Apr. 23rd, 2013

mellowtigger: (possum)
People are possum, coon, or some mixture of the two. I'm all possum.

The opossum is a marsupial with three effective methods of deterring predators. They can drop like a corpse, empty their stomach, and empty their bowels. All three behaviors are meant to change their appearance from appetizing meal to unclean filth. Marsupials are very distantly related to apes, and I think the only one of those instincts we share (and not all of us, at that) is the sudden drop in blood pressure that shuts down the central nervous system. In other words, we faint when we detect a threat to our bodies.

injections.20130432My enoxaparin medication needs to be injected into belly fat twice a day. I gave it a good attempt. I laid back in the bathroom so the cool tub on my back and legs could help keep my mind focused. As soon as I smelled a whiff of that sterilizing alcohol, though, the panic immediately set in. I broke out in sweat, got jittery, and probably would have fainted if I wasn't already in a reclining position to help keep blood in my skull. I couldn't bring myself to break my own skin with the very small needle.  I don't remember any nausea or diarrhea (such as an actual opposum would feel) from medical procedures, but I have fainted before... and I've come close to fainting many times.

Luckily, one of my landlords, Michael Vieths, has been able to inject me with my medication each morning and night. We've been following a circle around my belly button with each dose.  I scheduled a visit at a nearby clinic and they showed him how to do it. It's worked out fine. He happens to be studying for a Master's in bioinformatics, so this real-world lab practice might even make him stand out from other students in his field, I don't know.  I lay flat on the sofa, I lightly pinch my belly fat to make a tall enough target to accept the length of the short needle, then he inserts the needle and presses the plunger.  It's gone rather well.  There's far less bruising at the sites than I was expecting.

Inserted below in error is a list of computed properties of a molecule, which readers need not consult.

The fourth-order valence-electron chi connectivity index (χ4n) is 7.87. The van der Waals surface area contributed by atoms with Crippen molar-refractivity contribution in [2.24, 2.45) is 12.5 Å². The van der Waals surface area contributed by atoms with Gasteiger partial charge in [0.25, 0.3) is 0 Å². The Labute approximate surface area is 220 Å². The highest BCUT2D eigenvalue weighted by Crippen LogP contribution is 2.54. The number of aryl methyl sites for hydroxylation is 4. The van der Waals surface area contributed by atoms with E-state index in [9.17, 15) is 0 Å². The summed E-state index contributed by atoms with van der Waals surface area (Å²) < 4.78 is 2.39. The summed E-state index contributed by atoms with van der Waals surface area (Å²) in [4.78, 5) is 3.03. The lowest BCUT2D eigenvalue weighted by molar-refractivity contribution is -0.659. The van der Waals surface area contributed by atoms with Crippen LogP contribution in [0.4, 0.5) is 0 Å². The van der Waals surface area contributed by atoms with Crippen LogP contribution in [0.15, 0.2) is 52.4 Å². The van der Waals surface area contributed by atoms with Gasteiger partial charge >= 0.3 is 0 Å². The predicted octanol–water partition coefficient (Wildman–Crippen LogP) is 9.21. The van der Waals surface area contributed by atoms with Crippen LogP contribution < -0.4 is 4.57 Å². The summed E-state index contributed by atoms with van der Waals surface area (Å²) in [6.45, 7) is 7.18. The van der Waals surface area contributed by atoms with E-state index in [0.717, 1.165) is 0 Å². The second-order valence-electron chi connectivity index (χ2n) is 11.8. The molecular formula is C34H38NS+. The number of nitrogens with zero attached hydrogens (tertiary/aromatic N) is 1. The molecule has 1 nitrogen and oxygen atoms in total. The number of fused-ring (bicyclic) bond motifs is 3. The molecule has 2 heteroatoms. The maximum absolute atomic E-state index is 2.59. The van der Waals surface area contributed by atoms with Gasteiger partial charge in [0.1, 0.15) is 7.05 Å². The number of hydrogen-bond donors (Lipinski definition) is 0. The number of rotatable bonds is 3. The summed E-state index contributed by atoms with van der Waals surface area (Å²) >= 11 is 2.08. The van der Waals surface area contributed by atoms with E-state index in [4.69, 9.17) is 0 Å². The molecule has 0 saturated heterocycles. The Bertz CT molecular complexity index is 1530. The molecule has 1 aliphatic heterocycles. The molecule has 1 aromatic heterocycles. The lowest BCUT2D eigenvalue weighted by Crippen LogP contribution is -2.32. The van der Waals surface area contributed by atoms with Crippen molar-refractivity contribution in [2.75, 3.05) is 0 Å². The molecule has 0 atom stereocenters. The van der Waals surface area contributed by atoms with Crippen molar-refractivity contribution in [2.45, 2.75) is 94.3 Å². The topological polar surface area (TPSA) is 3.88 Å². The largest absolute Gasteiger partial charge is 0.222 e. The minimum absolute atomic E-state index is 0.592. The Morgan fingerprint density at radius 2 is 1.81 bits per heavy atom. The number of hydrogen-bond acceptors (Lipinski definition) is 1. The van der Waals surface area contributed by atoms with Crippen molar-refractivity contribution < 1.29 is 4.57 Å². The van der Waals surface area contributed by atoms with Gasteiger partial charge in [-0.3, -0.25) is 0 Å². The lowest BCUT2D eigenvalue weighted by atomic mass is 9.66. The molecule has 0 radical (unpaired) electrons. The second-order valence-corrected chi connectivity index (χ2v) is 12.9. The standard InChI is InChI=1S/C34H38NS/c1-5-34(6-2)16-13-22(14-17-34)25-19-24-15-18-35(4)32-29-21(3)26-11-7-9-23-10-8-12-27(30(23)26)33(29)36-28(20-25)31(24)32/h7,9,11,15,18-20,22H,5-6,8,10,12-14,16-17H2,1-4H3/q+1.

I also needed his help to pay for the initial batch of syringes.  This one medication costs just shy of $1000 for a 7-day supply.  The hospital mentioned nothing of this cost when they prescribed it (nor did they heed my doubts that I could inject myself).  Now, because my blood serum levels of blood thinner medication suddenly spiked, I'm no longer taking the injections as of this afternoon.  I've got $350 of medication left over that I must not use any more.  That's nearly a month's rent for me... wasted.  Gotta love the American medical system, right?  :(

snow.20130432On the plus side, though, the medication helped.  My pain levels have gone down a lot.  The swelling has gone down almost completely.  I can easily sit upright at this computer terminal for 30 minutes at a time now.  The increased blood pressure in my leg eventually causes enough pain that I move back to my horizontal position on the couch.

I plan to go to work on Wednesday.  Here's the view outside my bedroom window this morning.  We got some more snow last night.  Thankfully, temperatures are rising extraordinarily fast, and almost all the snow has already melted from sidewalks everywhere.  It should be safe for me to use my crutches tomorrow.

Oh, before I forget... I noticed in the bathtub during my attempt to self-inject that merely the whiff of isopropyl alcohol prompts an immediate panic reaction.  Apparently the lifelong experience of clinic injections since infancy has trained my nervous system to recognize that scent as a threat.  I tried on Saturday to do some Pavlovian conditioning on myself.  I took a whiff of the alcohol, ate a spicy dorito, and then repeated again after a few minutes.  I don't think it worked at all.  I still recognize the bloodstream rush of panic when I first scent the disinfectant.  It's a good theory, though.  Maybe it just needs more practice.  Still, though, it's the pain that my nervous system is trying to avoid.  If the process left no tactile sensation at all... I suspect that I could learn to inject myself.

As long as there's pain, though, then the proper autonomic response (for a possum like me) is to reduce blood pressure for an emergency shutdown of the nervous system.  I don't think you can train a possum to be a coon instead.

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